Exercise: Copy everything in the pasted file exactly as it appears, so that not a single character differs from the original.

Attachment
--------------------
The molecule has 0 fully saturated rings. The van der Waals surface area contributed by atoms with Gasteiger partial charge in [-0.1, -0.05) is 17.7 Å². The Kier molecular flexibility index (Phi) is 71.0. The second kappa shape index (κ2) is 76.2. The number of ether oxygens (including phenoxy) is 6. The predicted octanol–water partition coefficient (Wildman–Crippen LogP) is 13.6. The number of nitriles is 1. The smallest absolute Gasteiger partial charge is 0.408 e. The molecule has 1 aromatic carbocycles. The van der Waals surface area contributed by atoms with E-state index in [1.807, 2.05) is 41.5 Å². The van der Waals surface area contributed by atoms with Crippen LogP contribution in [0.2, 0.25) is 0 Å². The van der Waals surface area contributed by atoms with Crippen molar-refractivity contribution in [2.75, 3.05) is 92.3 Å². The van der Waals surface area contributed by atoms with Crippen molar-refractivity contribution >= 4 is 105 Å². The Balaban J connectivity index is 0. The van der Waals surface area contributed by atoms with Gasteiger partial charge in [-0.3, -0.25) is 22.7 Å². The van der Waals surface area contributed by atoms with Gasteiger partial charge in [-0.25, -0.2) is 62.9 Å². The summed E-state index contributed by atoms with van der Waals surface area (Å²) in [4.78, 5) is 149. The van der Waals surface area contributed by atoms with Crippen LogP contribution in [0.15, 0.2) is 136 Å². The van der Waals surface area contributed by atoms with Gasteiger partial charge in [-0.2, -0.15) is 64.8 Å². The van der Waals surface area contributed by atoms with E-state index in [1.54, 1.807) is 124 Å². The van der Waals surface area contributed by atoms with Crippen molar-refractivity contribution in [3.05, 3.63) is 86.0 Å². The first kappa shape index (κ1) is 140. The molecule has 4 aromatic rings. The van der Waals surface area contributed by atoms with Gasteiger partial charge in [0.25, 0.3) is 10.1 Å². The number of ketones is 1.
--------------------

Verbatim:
The molecule has 0 fully saturated rings. The van der Waals surface area contributed by atoms with Gasteiger partial charge in [-0.1, -0.05) is 17.7 Å². The Kier molecular flexibility index (Phi) is 71.0. The second kappa shape index (κ2) is 76.2. The number of ether oxygens (including phenoxy) is 6. The predicted octanol–water partition coefficient (Wildman–Crippen LogP) is 13.6. The number of nitriles is 1. The smallest absolute Gasteiger partial charge is 0.408 e. The molecule has 1 aromatic carbocycles. The van der Waals surface area contributed by atoms with E-state index in [1.807, 2.05) is 41.5 Å². The van der Waals surface area contributed by atoms with Crippen LogP contribution in [0.2, 0.25) is 0 Å². The van der Waals surface area contributed by atoms with Crippen molar-refractivity contribution in [2.75, 3.05) is 92.3 Å². The van der Waals surface area contributed by atoms with Crippen molar-refractivity contribution >= 4 is 105 Å². The Balaban J connectivity index is 0. The van der Waals surface area contributed by atoms with Gasteiger partial charge in [-0.3, -0.25) is 22.7 Å². The van der Waals surface area contributed by atoms with Gasteiger partial charge in [-0.25, -0.2) is 62.9 Å². The summed E-state index contributed by atoms with van der Waals surface area (Å²) in [4.78, 5) is 149. The van der Waals surface area contributed by atoms with Crippen LogP contribution in [0.15, 0.2) is 136 Å². The van der Waals surface area contributed by atoms with Gasteiger partial charge in [-0.2, -0.15) is 64.8 Å². The van der Waals surface area contributed by atoms with E-state index in [1.54, 1.807) is 124 Å². The van der Waals surface area contributed by atoms with Crippen molar-refractivity contribution in [3.05, 3.63) is 86.0 Å². The first kappa shape index (κ1) is 140. The molecule has 4 aromatic rings. The van der Waals surface area contributed by atoms with Gasteiger partial charge in [0.25, 0.3) is 10.1 Å². The number of ketones is 1.